Green councillors in Edinburgh propose £10m investment through council tax rise of £0.97

£10 million to invest in services and to combat cuts in schools, social care and vulnerable children should be the capital’s priority.

That is the message from Green councillors in Edinburgh as they propose a 4.3% council tax rise for next year: equivalent to an extra 97p a week for the average Band D property.

The council tax rise, which is backed by 63% of respondents to the council’s budget consultation, would still leave the council having to make significant efficiencies and savings, but, according to the Greens, it would head off the worst cuts.

The £10m package includes

  • Blocking cuts to special schools and disadvantaged children
  • Keeping budgets for social care for frail older people
  • Supporting community centres, libraries and leisure centres.
  • Retaining a properly-funded school music service

Thumb Gavin-at-City-Chambers-close-815x1024On top of that, the additional money also allows the Council to recruit and keep more care workers to bridge a gap of 5,000 unmet care hours a week. And it sees a substantial investment in long term repair and maintenance of schools.

The proposals are outlined in a blog published today (Monday 18 January) by Green Finance spokesperson Cllr Gavin Corbett, ahead of the council budget meeting this Thursday (21 January).

Cllr Corbett said:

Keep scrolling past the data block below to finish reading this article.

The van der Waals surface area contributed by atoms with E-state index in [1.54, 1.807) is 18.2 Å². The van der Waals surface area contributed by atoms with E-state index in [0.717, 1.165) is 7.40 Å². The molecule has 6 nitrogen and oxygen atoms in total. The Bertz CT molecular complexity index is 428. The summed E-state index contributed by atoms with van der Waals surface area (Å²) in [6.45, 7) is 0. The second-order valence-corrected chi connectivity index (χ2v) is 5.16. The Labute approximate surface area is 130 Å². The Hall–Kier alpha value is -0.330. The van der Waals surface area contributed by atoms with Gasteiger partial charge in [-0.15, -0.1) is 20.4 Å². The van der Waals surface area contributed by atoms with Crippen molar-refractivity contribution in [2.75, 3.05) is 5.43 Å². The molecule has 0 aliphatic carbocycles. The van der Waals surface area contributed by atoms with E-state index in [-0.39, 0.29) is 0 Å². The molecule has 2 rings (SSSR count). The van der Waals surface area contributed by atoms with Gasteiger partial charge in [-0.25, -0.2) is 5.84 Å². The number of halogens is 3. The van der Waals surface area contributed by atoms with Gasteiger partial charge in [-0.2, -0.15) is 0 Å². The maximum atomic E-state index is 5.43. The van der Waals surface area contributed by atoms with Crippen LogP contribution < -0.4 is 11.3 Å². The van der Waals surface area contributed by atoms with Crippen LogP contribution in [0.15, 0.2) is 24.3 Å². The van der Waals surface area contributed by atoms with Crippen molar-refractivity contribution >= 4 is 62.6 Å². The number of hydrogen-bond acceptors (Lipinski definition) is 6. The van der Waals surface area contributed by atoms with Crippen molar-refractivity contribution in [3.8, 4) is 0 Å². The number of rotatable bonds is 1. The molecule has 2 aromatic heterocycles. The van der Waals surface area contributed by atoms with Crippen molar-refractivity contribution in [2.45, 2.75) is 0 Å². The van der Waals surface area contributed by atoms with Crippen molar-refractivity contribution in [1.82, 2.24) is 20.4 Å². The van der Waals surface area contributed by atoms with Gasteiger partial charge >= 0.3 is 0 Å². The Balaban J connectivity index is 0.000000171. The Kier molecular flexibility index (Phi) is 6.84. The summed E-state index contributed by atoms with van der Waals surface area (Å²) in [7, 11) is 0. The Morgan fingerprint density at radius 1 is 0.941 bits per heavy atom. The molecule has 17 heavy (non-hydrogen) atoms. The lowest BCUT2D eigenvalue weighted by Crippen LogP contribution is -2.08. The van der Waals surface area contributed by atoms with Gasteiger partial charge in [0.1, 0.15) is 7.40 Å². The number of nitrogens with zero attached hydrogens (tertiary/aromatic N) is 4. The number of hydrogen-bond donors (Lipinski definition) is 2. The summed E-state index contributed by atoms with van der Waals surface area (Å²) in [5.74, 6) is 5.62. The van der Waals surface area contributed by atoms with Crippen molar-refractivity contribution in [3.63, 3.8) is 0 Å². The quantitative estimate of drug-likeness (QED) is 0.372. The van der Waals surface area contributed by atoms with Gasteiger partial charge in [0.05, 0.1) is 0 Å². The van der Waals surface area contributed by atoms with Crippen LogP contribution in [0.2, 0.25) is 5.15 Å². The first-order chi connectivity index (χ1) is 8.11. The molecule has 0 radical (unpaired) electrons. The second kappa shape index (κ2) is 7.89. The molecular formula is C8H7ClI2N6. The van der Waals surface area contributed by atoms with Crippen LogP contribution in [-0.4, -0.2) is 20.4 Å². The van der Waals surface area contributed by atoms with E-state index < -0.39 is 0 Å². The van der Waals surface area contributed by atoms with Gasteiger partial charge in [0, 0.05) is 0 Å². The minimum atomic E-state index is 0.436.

“This year’s budget round is by far the toughest since devolution in 1999, with the city council looking down the barrel of £85m worth of cuts. That includes cuts to schools, libraries, swimming pools, social care and community centres.

“That is why almost two-thirds of people responding to the council’s budget consultation backed a council tax rise. I agree with them and I am proposing 97p extra a week to reverse all of the worst cuts and also help tackle to mounting crisis in social care.

“So I believe the city council owes to it to the people of Edinburgh to have a proper grown-up debate about the right balance between new income and spending. To shrink away from that debate, to meekly accept whatever cuts central governments dole out is to infantilise the capital city, to impoverish vital services and to simply store up yet greater problems for the future.

“Let’s have that grown-up debate.”